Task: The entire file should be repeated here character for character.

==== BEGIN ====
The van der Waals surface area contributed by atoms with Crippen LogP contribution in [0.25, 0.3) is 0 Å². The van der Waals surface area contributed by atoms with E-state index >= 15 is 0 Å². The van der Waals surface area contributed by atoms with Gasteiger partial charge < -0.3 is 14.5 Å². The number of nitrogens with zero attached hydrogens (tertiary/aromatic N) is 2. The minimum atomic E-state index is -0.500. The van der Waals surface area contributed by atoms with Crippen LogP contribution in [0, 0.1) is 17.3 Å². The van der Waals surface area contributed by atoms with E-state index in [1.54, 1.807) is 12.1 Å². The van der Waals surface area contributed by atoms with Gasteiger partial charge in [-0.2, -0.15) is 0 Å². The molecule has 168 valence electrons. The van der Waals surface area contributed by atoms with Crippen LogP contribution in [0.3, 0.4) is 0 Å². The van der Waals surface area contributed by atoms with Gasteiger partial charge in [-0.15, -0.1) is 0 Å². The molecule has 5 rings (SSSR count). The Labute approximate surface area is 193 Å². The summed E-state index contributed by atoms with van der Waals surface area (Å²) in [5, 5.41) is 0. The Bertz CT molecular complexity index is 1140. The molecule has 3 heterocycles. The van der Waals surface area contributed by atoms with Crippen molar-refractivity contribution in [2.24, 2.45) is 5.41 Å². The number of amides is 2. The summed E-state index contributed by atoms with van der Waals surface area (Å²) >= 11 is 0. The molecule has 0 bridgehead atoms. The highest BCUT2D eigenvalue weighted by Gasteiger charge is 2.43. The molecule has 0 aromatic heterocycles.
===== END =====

The van der Waals surface area contributed by atoms with Crippen LogP contribution in [0.25, 0.3) is 0 Å². The van der Waals surface area contributed by atoms with E-state index >= 15 is 0 Å². The van der Waals surface area contributed by atoms with Gasteiger partial charge < -0.3 is 14.5 Å². The number of nitrogens with zero attached hydrogens (tertiary/aromatic N) is 2. The minimum atomic E-state index is -0.500. The van der Waals surface area contributed by atoms with Crippen LogP contribution in [0, 0.1) is 17.3 Å². The van der Waals surface area contributed by atoms with E-state index in [1.54, 1.807) is 12.1 Å². The van der Waals surface area contributed by atoms with Gasteiger partial charge in [-0.2, -0.15) is 0 Å². The molecule has 168 valence electrons. The van der Waals surface area contributed by atoms with Crippen LogP contribution in [0.3, 0.4) is 0 Å². The van der Waals surface area contributed by atoms with Gasteiger partial charge in [-0.15, -0.1) is 0 Å². The molecule has 5 rings (SSSR count). The Labute approximate surface area is 193 Å². The summed E-state index contributed by atoms with van der Waals surface area (Å²) in [5, 5.41) is 0. The Bertz CT molecular complexity index is 1140. The molecule has 3 heterocycles. The van der Waals surface area contributed by atoms with Crippen molar-refractivity contribution in [2.24, 2.45) is 5.41 Å². The number of amides is 2. The summed E-state index contributed by atoms with van der Waals surface area (Å²) >= 11 is 0. The molecule has 0 bridgehead atoms. The highest BCUT2D eigenvalue weighted by Gasteiger charge is 2.43. The molecule has 0 aromatic heterocycles.